This could no longer be an approved resource Senate Bill 1687 from Scottsdale Republican Sen. Michelle Ugenti-Rita, which prohibits any government agency or elected official in Arizona from using social media for any government purpose. Elected officials can use personal social media accounts, but not official government accounts.
“I think this bill is going to be one of dozens and dozens of bills that will go before the Legislature related to social media,” Ugenti-Rita said Monday before getting the votes needed to pass the bill. law through the Senate Transportation and Technology Committee, The Arizona Republic reported “As we’ve seen platforms gain more power and control, influence and popularity, the question begins to arise: What should be the relationship between an entity? government and a social media platform? “
Ugenti-Rita was annoyed that companies like Twitter banned some users and labeled some comments as offensive, the Republican said.
Some social media companies have labeled false claims about Covid-19 or the 2020 elections, and President Donald Trump’s Twitter account was shut down, “he stated.
Twitter said Trump’s comments on the platform after the deadly riots in the US Capitol on January 6 “were very likely to encourage and inspire people to replicate the criminal acts that took place.”
However, what lawmakers really care about are the many mundane and mundane things that government agencies share with people on social media.
Yuma Democratic Sen. Lisa Otondo cited garbage collection, Covid-19 testing locations and the availability of vaccines. “Social networks are important to make known to government entities,” said Otondo.
Democratic Sen. Victoria Steele mentioned missing-person alerts from police and wildfire updates from wildfires.
Ugenti-Rita said that someone on Twitter used vulgar names to refer to her and that the company did not mark those messages as offensive, but other comments in response to things she posted about reopening businesses during the pandemic were labeled as potentially offensive.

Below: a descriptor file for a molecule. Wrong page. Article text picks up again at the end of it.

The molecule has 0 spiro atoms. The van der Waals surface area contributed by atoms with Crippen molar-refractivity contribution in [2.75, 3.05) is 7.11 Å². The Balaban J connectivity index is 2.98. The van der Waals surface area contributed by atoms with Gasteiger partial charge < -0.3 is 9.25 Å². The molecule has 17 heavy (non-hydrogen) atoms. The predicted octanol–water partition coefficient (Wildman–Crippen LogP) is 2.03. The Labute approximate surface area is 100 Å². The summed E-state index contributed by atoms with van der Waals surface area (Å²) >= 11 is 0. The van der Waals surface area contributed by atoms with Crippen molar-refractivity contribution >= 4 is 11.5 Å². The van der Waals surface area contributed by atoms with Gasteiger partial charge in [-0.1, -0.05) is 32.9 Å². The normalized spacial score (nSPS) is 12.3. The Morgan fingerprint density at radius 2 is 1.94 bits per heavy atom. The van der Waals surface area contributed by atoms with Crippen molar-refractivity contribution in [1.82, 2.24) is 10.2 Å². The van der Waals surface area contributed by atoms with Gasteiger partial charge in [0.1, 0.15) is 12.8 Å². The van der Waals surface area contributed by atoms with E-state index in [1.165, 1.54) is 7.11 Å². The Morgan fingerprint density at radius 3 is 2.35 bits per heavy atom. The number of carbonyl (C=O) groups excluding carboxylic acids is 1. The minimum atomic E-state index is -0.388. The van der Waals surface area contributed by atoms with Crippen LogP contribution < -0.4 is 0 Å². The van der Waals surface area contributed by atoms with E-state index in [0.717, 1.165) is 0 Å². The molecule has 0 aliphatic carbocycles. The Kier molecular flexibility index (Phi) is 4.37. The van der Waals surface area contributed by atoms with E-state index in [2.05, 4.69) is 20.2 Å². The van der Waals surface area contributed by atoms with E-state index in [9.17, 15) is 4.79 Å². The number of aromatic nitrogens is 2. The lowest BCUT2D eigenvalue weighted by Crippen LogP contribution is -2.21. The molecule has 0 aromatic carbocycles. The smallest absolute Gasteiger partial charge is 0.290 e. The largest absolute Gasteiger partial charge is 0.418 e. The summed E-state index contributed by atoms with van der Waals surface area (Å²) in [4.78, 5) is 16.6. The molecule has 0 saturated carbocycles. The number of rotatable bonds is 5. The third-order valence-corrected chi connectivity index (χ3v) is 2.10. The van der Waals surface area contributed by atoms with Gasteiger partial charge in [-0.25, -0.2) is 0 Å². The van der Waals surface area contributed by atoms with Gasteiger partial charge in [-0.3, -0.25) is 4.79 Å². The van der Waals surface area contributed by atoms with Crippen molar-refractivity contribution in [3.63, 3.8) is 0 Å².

“There is no guarantee that the government’s message will not be tampered with,” Ugenti-Rita said.
The Arizona Department of Transportation Twitter account, which has 253,000 followers, received high praise from the audience. “If you’ve ever traveled, ADOT is the Twitter account you’ve used,” said Phoenix Democratic Sen. Christine Marsh. “They answer questions on the spot and say where the traffic is.”
Sen. Tyler Pace, a Mesa Republican, who chairs the committee, said ADOT’s effective use of Twitter is what prompted him to hear the bill. He said it frustrates him that people have to use Twitter, where they may be subject to publicity and data privacy concerns, just to get the best traffic information.
The bill passed the committee on a 5-4 vote, with one Democrat in favor and one Republican against. Opposing the bill are 16 cities and communities across the state, including Phoenix, Tucson, Glendale, Florence, Apache Junction and Fountain Hills.
The proposal still needs a vote by the full Senate and House, and then a signature by Governor Doug Ducey. The governor has more than 133,000 followers on Twitter, nearly 89,000 people who like his Facebook page, and 24,000 followers on Instagram.